Dev Corner

Saturday, July 29, 2006

Postgresql part 1

There are two pieces of free software that I really love. Erlang and Postgresql. So, a while back I decided to marry the two to allow me to issue queries from Erlang via a pure erlang library for Postgresql. At the time, there were no postgresql libraries in jungerl.
There is now, but I had created my own and I think it would be worthwhile posting anyway.

Originally, I had opted for a port program. It worked, but I didn't want to have to deal with SIGSEGVs coming from the port program, or memory leaks since the port program was written in C++. Its not to say that I couldn't periodically restart the port process or use another language with a garbage collector and established postgresql bindings. I just didn't feel right to have it in a 24/7 system that could have those types of potential dangers.

Also, I saw that implementing a pure erlang postgresql library wasn't terribly difficult, so I went ahead.

Here are some of the main features that I really think make it stand out:
  • Connection pooling built in
    • Pool connections can auto-regenerate after a certain amount of queries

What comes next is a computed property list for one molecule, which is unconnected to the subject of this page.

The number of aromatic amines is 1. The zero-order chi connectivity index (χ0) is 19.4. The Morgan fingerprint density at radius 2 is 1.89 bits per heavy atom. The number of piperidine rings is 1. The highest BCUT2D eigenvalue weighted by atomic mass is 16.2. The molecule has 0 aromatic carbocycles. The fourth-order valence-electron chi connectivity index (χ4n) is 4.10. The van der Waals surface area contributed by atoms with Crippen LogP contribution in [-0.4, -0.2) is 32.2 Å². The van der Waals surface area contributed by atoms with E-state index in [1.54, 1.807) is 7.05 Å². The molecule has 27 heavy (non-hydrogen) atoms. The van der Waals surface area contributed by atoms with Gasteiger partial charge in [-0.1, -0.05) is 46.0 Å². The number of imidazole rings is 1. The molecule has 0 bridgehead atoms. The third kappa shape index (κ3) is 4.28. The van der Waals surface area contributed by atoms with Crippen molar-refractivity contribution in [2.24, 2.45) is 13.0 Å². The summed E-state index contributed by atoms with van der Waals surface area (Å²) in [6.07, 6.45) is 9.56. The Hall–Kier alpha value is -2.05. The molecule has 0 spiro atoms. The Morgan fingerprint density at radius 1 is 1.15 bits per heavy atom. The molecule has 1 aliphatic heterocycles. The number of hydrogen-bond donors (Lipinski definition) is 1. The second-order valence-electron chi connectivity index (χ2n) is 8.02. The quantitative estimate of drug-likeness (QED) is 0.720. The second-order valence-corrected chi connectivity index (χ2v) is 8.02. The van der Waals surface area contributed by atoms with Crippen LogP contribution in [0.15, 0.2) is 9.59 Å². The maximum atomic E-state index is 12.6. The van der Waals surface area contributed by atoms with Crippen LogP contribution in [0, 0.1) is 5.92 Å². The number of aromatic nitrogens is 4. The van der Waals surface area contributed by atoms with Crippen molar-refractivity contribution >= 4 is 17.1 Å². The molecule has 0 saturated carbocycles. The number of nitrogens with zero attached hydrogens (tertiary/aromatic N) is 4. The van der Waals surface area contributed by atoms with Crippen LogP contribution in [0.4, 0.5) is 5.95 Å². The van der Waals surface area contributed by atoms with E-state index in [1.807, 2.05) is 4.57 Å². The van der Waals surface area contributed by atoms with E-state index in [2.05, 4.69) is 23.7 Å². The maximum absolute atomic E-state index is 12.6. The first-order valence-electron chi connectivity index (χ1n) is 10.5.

• Easy query issuing
    • Convenience functions to execute common queries like ones that return a single row or result
  • gen_server and gen_fsm implementation for each connection
  • pool statistics for server monitoring
  • convenience functions to execute queries that return single results
  • Sql statement logging and timing code built in
  • Rock solid from what I've seen so far
What's missing:
  • Ability to execute prepared statements
This library will soon be posted to jungerl as a postgresql alternative.

But before I do that, I wanted to create a set of blog entries that detail the design of the library , from start to finish, that will hopefully give people new to erlang something to learn from with a real world purpose.

I absolutely advise anyone starting out in Erlang to read Joe Armstrongs thesis. Required reading before we start, ok?

There are really good tutorials for beginners on his page as well.

One more thing I wish to note, there is an odbc port interface which works nicely. I just didn't want to have 20 or 50 processes going in a postgresql connection pool. That is another reason I wanted to go the pure erlang route.

I'll try to make a new series post every week until done.
The next installment in this series will be posted soon...

Tuesday, February 21, 2006

ETS is handy

The other day I wanted to create a counter that is shared amongst many clients that were connecting to a server. I wanted to assign a unique id to each, so I quickly listed how I would do this in erlang.

These are:
  1. Create a gen_server process that has private state that contains the counter variable
  2. Use ETS
  3. Make the accepting gen_server keep track of and assign incremental ids.
  4. ...
There are probably more, but those were a few that I quickly thought of.

So I started thinking about the create a new gen_server option. Perhaps it would have been a little overkill, and then I had to worry about what would happen, if by some odd chance, that the gen_server died.